6. David Adams says:

    Dude: make mine steel cut or Irish. Oh, and whatever we call it (lean) make mine balance the human with operational. Next to time you’re in Pittsburgh I’ll make you breakfast.

  7. Bee says:

    McDs oatmeal is great! It is as genuine as what my mother made when I was a kid. I’m tired of the thought police telling us what is genuine. It’s not your or any one elses call but mine.

    LAME is when someone seeks to usurp the customers decision right. LEAN is mking a good the is fit for use by the customer not their nanny.

    • Mark Graban
      Twitter:
      says:

      @ Bee, it’s your right to buy a high-fat, high-sugar oatmeal. I’m not saying it should be banned. But, people should be informed. It’s your call about what to do with that information.

  8. Kristen says:

    Definitely an interesting comparison and another good topic on McD’s business tactics.

    I agree with the initial poster, it’s as though McD’s is trying to be the low cost leader competition with Starbucks. Not that Starbucks isn’t guilty of making incredibly high fat, high sugar, high priced options.

    This is not a tactic to cut waste, that’s for sure. Unless their idea of “cutting waste” is adding unnecessary ingredients. Which is backward.

    The sad thing is people will buy this oatmeal, and anything else they’ve delivered as “whole grain” or “heart healthy” in a blind attempt to continue consuming on the cheap.

    Is this really an example of Lean, even misguided Lean? Or simply another example of McD’s and our own misguided consumption habits?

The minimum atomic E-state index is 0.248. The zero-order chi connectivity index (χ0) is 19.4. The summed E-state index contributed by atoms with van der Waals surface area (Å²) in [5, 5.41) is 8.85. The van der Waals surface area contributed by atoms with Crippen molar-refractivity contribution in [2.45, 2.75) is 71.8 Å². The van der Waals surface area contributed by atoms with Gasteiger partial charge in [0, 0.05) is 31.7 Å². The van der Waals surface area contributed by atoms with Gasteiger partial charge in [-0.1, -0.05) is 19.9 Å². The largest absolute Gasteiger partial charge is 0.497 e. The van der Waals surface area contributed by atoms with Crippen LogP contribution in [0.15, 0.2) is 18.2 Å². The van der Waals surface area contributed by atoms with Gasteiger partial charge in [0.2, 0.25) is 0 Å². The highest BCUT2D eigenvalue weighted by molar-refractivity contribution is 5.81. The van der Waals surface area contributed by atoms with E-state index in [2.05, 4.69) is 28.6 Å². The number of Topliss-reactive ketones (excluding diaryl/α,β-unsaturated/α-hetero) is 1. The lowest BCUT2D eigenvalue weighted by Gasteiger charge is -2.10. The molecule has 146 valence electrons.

• Mark Graban
      Twitter:
      says:

      Hi Kristen – I don’t think I was clear in making my analogy. I wasn’t saying McDonald’s was using Lean methods.

      Back to S.A.T. days:

      Lean is to healthy, steel-cut good-for-you oatmeal as L.A.M.E. is to McDonald’s oatmeal product

      • Kristen says:

        Yes, that makes sense.
        Perhaps I’ve had too much artificial sweetener in my coffee today…
        I took it to say that McDonald’s was trying to use Lean and ended up being L.A.M.E. Thus, the misguided practice.

        I do enjoy reading your commentary and analogies with lean in the real world.

        Thanks for the response.

  9. Good thoughts, Mark.

    To me, applying lean is about understanding more Lean Concepts than understanding Lean Tools. To me, that’s the fundamental difference between Lean and L.A.M.E. Simply put, it’s not know-how, it’s know-why. I am far from perfect in my understanding of Lean, but it does seem to me that if you invest time into the behavioral aspects of the know-why, I think that is when you begin to truly see how Lean can be applied anywhere – healthcare, engineering, project management, IT. Yes, the tools (Kanban, Kaizen, 5s, visual management) can be applied anywhere, but just how they work in different settings requires an understanding of why human beings respond so well to genuine Lean.

    Regarding McD’s Oatmeal, I see the same sort of dynamic as that which comes about through “fake lean:” On the surface, it looks like the real thing and might even taste good, so it satisfies the immideiate needs. In the long run, however, it fails to deliver the same benefits.
    David M. Kasprzak recently posted..More Leaner project management- part 4My Profile

    • Mark Graban
      Twitter:
      says:

      David – YES, you said that better than I did. McDonald’s oatmeal LOOKS like oatmeal but it isn’t as healthy for you as the “real stuff.” Thanks for the better restatement of what I wrote.